|Abstract or Summary
- Occasions arise in engineering for conducting probabilistic analyses concerned
with the "state" character of systems which range in scale from the circuit level (and even
below) through the black box level and on up through the system level.
These stochastic systems are systems with random as well as deterministic features.
Such a system often has the following character: it has a finite number of states (or
modes) and at any time is in one of these states; it is subject to external events "input"
events which tend to induce changes of state; it is the source of events, the occurrence
of these "output" events being dependent on the current state and the current input
A necessary background in finite-state, discrete-time Markov chains is first presented.
Then the stochastic chain is formulated and, as an illustration, applied to a rather
complex though not untypical problem, that of evaluating the worth of two alternative
aircraft navigation systems.
Following this practically based example, an entropy analysis is worked out. The
information theory notion of entropy is used to measure the randomness of the sets of
events constituting inputs and outputs of stochastic chains. Also, methods of matrix
analysis are developed; these methods provide tools for framing solutions to the canonical
equations of discrete-time variable and continuous-time variable stochastic chains.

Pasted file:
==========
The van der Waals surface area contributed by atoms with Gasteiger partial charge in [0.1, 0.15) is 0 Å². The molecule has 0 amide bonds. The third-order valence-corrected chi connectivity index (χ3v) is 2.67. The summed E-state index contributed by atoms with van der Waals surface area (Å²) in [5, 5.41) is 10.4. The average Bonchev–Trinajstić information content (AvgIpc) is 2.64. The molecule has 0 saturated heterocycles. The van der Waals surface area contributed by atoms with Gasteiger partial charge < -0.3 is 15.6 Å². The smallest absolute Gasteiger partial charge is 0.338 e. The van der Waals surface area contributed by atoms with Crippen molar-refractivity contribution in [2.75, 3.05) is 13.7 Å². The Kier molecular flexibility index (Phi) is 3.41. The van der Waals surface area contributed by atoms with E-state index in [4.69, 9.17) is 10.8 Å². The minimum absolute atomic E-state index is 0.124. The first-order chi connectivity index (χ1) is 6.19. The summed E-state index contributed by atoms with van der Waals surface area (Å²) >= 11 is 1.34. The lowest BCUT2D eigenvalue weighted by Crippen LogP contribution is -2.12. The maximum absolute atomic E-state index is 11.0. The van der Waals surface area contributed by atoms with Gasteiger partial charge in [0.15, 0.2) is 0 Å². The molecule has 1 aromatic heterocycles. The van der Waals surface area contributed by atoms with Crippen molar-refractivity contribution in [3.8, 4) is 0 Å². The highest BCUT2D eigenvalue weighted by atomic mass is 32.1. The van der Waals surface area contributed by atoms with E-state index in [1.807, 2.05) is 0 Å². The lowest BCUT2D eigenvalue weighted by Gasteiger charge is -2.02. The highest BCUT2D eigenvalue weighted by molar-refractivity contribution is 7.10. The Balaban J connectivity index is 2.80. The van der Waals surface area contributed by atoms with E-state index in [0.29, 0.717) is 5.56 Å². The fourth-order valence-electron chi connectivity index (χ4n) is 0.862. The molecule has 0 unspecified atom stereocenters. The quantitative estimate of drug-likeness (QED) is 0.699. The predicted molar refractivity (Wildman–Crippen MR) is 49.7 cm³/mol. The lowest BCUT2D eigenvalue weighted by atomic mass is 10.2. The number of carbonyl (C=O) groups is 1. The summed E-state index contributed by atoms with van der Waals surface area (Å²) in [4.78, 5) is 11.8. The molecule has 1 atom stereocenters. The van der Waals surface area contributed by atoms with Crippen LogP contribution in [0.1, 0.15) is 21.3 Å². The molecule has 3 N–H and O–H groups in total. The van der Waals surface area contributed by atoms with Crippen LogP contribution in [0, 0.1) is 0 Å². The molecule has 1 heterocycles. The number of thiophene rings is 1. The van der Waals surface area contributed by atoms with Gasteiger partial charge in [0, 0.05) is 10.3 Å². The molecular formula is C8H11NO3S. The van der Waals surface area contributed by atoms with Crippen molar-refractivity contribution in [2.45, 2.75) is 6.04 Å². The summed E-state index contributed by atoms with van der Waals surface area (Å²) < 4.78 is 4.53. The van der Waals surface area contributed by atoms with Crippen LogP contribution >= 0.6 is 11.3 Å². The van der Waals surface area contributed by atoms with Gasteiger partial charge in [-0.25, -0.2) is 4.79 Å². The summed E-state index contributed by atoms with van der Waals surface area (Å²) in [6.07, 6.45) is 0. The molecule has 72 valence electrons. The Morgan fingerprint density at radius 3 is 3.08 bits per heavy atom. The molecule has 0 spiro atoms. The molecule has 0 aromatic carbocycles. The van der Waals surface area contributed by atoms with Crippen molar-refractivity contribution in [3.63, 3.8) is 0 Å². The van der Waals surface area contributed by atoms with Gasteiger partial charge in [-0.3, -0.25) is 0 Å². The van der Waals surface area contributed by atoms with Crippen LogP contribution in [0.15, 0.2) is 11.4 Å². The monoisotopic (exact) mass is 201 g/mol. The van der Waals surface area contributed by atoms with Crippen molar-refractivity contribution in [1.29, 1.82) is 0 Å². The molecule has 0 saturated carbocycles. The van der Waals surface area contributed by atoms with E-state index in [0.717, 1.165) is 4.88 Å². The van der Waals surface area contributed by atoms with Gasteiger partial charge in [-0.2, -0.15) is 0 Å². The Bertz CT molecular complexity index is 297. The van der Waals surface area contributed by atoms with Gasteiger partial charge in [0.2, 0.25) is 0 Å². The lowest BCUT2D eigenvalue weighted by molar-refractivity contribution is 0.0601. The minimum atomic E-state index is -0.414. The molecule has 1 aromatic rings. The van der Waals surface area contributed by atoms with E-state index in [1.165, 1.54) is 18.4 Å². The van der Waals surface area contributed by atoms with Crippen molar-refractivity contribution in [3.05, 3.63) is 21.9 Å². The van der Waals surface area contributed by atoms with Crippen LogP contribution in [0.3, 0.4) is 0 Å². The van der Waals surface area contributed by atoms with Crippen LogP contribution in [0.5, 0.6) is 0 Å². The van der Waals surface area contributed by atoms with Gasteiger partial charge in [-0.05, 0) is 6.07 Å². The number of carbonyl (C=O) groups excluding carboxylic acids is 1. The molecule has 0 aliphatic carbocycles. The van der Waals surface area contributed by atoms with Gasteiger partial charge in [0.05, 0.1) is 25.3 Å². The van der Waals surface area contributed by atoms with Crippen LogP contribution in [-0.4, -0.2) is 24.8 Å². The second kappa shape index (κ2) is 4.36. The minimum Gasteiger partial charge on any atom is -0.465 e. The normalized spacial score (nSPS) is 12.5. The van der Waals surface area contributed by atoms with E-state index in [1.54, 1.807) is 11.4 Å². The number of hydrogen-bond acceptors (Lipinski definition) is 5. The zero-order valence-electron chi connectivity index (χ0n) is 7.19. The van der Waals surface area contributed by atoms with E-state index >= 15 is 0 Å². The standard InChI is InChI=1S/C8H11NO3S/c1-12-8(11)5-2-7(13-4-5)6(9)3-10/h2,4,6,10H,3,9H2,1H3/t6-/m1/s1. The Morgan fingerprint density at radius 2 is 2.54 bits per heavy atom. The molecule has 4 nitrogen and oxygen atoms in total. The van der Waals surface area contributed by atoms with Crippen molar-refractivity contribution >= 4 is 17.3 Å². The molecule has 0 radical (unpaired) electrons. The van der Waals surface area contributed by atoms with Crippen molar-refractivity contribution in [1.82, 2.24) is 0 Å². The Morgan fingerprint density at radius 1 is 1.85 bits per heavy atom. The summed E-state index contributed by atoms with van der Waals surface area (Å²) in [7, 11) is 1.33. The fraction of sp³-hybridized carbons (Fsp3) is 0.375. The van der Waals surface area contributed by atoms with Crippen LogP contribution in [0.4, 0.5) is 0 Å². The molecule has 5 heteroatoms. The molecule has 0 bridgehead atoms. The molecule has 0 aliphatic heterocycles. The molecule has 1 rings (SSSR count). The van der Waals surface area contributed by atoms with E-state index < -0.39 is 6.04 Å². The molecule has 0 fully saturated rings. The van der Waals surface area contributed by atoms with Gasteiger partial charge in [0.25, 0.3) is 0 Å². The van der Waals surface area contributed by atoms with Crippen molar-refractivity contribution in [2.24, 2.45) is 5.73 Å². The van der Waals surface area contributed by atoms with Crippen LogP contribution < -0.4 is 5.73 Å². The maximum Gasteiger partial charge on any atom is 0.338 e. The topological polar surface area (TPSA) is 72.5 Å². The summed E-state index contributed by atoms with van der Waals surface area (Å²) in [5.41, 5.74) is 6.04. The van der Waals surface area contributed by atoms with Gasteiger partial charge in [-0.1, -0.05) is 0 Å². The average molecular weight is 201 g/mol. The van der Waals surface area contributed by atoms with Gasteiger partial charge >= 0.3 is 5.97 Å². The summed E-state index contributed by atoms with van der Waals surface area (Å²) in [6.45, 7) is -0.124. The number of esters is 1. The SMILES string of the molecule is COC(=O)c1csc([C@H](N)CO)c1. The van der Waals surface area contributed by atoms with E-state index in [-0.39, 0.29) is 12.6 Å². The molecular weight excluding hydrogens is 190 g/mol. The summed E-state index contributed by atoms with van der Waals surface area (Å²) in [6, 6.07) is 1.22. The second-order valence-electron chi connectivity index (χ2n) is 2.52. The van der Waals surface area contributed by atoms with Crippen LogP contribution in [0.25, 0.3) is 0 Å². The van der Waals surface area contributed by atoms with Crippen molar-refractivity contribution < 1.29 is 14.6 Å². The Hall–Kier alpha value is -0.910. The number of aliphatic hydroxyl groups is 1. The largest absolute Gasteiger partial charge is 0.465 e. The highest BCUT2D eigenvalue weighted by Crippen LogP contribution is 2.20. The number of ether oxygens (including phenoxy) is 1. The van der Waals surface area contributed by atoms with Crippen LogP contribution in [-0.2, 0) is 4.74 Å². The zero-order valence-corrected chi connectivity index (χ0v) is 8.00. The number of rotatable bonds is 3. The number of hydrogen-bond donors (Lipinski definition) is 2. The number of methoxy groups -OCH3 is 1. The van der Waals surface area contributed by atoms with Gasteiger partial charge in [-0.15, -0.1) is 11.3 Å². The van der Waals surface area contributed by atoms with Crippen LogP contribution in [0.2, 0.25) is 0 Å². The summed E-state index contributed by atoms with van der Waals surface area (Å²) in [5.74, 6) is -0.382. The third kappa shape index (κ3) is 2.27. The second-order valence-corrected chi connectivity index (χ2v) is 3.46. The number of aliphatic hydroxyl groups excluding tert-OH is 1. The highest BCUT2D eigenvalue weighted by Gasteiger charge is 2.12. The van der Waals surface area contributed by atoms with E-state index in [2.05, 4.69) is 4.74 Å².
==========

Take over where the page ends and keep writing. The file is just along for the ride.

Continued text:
Solutions are developed not only for the general case, but also for important special
cases. Digital computer solution methods are outlined too, and are illustrated by
The formulation of continuous-variable stochastic chains, and the derivation of
solution forms and outlining of computer solution techniques completes the treatment of
single stochastic chains. The rest of the thesis extends the model: networks of stochastic
chains are formulated and applied.
Such networks can be applied to stochastic analysis problems of potentially arbitrary
complexity; indeed, without such networks, stochastic chain analysis would be limited
to systems possessing only a relatively few states (or modes) of operation. Finally,
three particular application areas are explored: reliability of electronic equipments
(briefly); and simulation analysis and probabilistic logics (both of these latter in considerable
detail). In each area, stochastic chains used in the network context can provide
potent means for analyzing complex and, in many cases, previously intractable problems.